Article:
A Spanish comedy about drugs titled I Can Quit Whenever I Want, count me the fuck in! Although it sounds much cooler as Lo Dejo Cuando Quiera. Hijo de puta! This is a remake of the Italian movie of the same name from 2014 with a much more condensed story and characters. Having seen both movies, I can say that this was the right choice. However, there are some big differences between the movies, especially when it comes to tone and atmosphere. This is a more streamlined and approachable version of the same story. Mostly because we have just three main characters. Also, the production values are much higher and the pacing is faster. It’s simply one of those movies you play and zone out. And if you want to analyze things, you most certainly can. Plus, it’s got that European exotic vibe.
Lo Dejo Cuando Quiera starts with our three friends studying hard during their college years. Studying while everyone else is partying. In the background, Chumbawamba’s I Get Knocked Down is blasting, completing your mental transfer to this decade. Actually, the entire soundtrack here is fucking awesome. However, what I wanted to talk about is the inadvertent attention given to several myths shoved down our throats by the official system of values. Starting with this study hard bullshit. Life is just too complex for such a simple and shallow saying. And you’re never going to get back the years or the opportunities you had while at that age. The key word here is balance. And let’s throw in the ye olde Oscar Wilde saying everything in moderation, including the moderation.
Pedro, Arturo, and Eligio are three college students choosing the right path in life. They are studying hard, avoiding alcohol, drugs, and all the other vices, building towards a better future (Weyland Yutani Building Better Worlds). Well, that future arrived and it fucking sucks! Ten years have passed and our three guys are all in huge financial troubles, despite their high education. Actually, their diplomas are preventing them from getting a job. Mostly because of the minimum salary based on your completed education laws. After accidentally learning that one tab of MDMA costs fifty euros and they can make it for two euros, they decide to go into the drug business. However, that will prove to be a much more dangerous affair than they ever imagined.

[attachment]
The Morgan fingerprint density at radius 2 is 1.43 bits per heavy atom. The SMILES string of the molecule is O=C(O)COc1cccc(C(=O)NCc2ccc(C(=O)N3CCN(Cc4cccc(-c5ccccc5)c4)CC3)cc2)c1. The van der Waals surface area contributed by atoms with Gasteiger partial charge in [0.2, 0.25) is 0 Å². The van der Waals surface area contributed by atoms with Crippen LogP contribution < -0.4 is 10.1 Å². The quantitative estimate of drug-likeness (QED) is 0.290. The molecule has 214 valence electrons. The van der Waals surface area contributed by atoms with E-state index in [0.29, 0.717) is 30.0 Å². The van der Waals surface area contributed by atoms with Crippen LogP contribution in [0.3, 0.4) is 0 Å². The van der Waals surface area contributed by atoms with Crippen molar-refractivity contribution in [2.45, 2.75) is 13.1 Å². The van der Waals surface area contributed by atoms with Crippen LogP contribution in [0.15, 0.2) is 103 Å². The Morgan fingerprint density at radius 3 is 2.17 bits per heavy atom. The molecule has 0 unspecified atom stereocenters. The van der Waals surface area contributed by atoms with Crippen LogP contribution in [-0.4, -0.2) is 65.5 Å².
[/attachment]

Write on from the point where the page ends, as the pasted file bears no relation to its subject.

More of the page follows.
Yeah, I know what you’re thinking. Lo Dejo Cuando Quiera is basically a Spanish version of Breaking Bad focused on comedy. And you are right, they even mention the hit television show in the freaking movie. Let’s just say that imitation is the highest form of flattery and leave it at that. This is a silly movie with zany gags reminiscent of the eighties and nineties comedies. And a couple of gross and over-the-top scenes that were just hilarious. Especially the one that happened when they robbed the pharmacy. Too bad they didn’t have much more of them. They would have provided the edge that this type of movie needs. At least they nailed that how drugs make you feel part. Not that I know anything about it, I’m just theorizing here folks.
You can use the simplicity of the narrative to think about the society we live in and the values it proposes. For example, while Pedro was a poor teacher, Isa didn’t want anything to do with him. Now that he’s wealthy and drives a cool car, she’s all over him. Sure, some of it stems from his confidence but let us not kid ourselves, the determining factor is money. And this isn’t some sexist statement, we’re looking at certain events and drawing conclusions. You can go even deeper and say that it’s not the money that’s the factor but the stability that it brings and the opportunities it provides. No matter where I go, I end up with tribalism. As the money and success prove to potential partners that you’re a winner at this game of life. We’re no longer in nature so we created our version of it.
In the end, Lo Dejo Cuando Quiera is about making a change and doing something different with your life. You don’t need to become a drug dealer or break the law in any way, just do something that the “old you” wouldn’t do. The reality the official system of values is trying to portray as truthful is a product of their imagination, passed down from generation to generation. Without ever questioning it, if I might add. Now, there’s nothing wrong with doing what you feel is the right thing for you. However, I always had this thing pushing me from the norm. Before I become completely uncomprehensible, I’ll leave you with a quote from the great American poet James Hetfield and his poem Motorbreath: Don’t end up like others, same song, and dance.
Director: Carlos Therón
Writers: Cristóbal Garrido, Adolfo Valor
Cast: David Verdaguer, Ernesto Sevilla, Carlos Santos, Cristina Castaño, Miren Ibarguren, Amaia Salamanca
Fun Facts: Shot on the University Carlos III of Madrid, Getafe Campus